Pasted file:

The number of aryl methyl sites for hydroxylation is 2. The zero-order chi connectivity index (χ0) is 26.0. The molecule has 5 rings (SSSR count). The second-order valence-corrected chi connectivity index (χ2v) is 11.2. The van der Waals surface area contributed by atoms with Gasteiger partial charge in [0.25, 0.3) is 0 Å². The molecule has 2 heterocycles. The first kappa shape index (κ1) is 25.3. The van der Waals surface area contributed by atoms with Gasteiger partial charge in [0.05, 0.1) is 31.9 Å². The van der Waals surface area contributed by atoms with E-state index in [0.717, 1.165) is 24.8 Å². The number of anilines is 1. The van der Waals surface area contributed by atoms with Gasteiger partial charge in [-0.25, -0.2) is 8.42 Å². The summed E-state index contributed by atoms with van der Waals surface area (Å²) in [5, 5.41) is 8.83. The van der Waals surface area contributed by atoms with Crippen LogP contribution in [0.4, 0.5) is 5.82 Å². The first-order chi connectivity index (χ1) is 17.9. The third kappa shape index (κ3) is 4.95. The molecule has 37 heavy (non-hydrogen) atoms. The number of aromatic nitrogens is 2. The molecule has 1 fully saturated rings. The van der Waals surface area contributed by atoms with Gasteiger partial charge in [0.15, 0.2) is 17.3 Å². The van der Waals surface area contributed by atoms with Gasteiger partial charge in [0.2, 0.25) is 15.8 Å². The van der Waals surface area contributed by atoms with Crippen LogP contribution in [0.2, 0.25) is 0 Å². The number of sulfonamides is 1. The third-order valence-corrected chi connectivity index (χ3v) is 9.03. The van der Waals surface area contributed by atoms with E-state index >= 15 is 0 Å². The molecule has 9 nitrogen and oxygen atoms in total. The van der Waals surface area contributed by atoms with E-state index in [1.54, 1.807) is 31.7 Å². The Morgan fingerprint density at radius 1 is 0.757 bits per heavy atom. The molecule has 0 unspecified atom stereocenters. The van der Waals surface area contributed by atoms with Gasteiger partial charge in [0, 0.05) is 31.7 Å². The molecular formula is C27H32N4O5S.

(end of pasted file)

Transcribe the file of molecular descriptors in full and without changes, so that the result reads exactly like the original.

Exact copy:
The number of aryl methyl sites for hydroxylation is 2. The zero-order chi connectivity index (χ0) is 26.0. The molecule has 5 rings (SSSR count). The second-order valence-corrected chi connectivity index (χ2v) is 11.2. The van der Waals surface area contributed by atoms with Gasteiger partial charge in [0.25, 0.3) is 0 Å². The molecule has 2 heterocycles. The first kappa shape index (κ1) is 25.3. The van der Waals surface area contributed by atoms with Gasteiger partial charge in [0.05, 0.1) is 31.9 Å². The van der Waals surface area contributed by atoms with E-state index in [0.717, 1.165) is 24.8 Å². The number of anilines is 1. The van der Waals surface area contributed by atoms with Gasteiger partial charge in [-0.25, -0.2) is 8.42 Å². The summed E-state index contributed by atoms with van der Waals surface area (Å²) in [5, 5.41) is 8.83. The van der Waals surface area contributed by atoms with Crippen LogP contribution in [0.4, 0.5) is 5.82 Å². The first-order chi connectivity index (χ1) is 17.9. The third kappa shape index (κ3) is 4.95. The molecule has 37 heavy (non-hydrogen) atoms. The number of aromatic nitrogens is 2. The molecule has 1 fully saturated rings. The van der Waals surface area contributed by atoms with Gasteiger partial charge in [0.15, 0.2) is 17.3 Å². The van der Waals surface area contributed by atoms with Gasteiger partial charge in [0.2, 0.25) is 15.8 Å². The van der Waals surface area contributed by atoms with Crippen LogP contribution in [0.2, 0.25) is 0 Å². The number of sulfonamides is 1. The third-order valence-corrected chi connectivity index (χ3v) is 9.03. The van der Waals surface area contributed by atoms with E-state index >= 15 is 0 Å². The molecule has 9 nitrogen and oxygen atoms in total. The van der Waals surface area contributed by atoms with E-state index in [1.54, 1.807) is 31.7 Å². The Morgan fingerprint density at radius 1 is 0.757 bits per heavy atom. The molecule has 0 unspecified atom stereocenters. The van der Waals surface area contributed by atoms with Gasteiger partial charge in [0, 0.05) is 31.7 Å². The molecular formula is C27H32N4O5S.